For those interested in the event itself: YES!  The event is happening on July 30-31, 2018 at the College of Nursing, University of Massachusetts Amherst!  Over 70 nurses have indicated an interest in participating!  We have asked that everyone confirm your intent to participate by May 1, so if you have not yet done so, please complete the “Interest Form” by this coming Tuesday, May 1st! If May 1st slips by and you are eager to join us, the form will still be available and we want to hear from you — we will confirm space available – right up until the day we gather!

You can also use the principles and ideas we are creating for the gathering for any purpose you wish – any time and any where!  Here is a summary of the principles and guidelines we are using:

Our guiding intentions:
  • Getting to know and appreciate the Self as a nurse activist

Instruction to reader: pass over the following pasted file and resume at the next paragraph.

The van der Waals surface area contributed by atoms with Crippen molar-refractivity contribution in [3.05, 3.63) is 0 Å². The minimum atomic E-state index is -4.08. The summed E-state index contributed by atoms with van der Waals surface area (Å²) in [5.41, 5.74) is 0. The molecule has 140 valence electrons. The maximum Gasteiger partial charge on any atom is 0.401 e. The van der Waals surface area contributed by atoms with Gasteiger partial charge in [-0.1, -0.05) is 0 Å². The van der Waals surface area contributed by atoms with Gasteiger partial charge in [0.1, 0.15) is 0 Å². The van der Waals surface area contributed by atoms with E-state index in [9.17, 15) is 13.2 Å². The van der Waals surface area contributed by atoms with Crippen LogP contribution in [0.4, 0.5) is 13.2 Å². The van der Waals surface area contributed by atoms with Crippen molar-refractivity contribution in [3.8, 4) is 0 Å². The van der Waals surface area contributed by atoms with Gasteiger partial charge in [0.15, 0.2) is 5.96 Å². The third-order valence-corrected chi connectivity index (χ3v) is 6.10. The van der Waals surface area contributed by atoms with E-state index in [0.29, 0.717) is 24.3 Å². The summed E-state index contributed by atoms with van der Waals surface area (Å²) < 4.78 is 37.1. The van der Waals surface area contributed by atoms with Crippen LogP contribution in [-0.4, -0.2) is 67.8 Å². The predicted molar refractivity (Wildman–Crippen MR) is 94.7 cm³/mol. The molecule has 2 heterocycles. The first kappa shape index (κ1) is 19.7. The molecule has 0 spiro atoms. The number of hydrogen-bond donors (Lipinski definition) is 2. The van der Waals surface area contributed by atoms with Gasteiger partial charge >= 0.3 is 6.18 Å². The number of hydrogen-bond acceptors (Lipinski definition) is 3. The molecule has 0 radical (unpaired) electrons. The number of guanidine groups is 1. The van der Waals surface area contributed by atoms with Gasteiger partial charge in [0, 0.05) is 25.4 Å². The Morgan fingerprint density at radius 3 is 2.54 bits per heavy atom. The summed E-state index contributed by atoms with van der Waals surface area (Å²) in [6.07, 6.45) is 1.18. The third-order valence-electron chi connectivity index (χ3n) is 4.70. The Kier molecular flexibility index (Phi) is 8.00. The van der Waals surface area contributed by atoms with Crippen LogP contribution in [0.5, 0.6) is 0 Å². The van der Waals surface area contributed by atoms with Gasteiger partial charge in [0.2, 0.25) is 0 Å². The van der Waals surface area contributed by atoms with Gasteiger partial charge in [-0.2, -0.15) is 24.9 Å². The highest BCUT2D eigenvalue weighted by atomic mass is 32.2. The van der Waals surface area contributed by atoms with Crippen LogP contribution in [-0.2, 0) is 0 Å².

• Getting to know and appreciate one another in the context of nursing activism
  • Getting to know and appreciate our communities and the social and political forces that shape them.
What to expect:
  • There will be no speakers or planned presentations – this IS a think tank!
  • What happens over the course of the two days will be fluid and flexible, created by all of us as participants.
  • The process for our group interactions will be based on Peace and Power, enacting as fully as possible the powers of process, appreciation, the whole, sharing, nurturing, consciousness and creativity.
  • All forms of activism, all points of view, will be fully respected while at the same time providing for one another the kinds of constructive questions and challenges that lead to growth and change.
  • Day 1: the focus will be on developing and sharing our stories of activism — a process led by Nurstory team members.
  • Day 2: deep discussion and reflection in large and smaller groups, envisioning possibilities for the future and building networks of support.
How to prepare – consistent with the idea of a “think tank,” your best preparation is guided by your own inner insight and wisdom, your own intentions, hopes and dreams for activism. The following resources are available – use them as you see fit!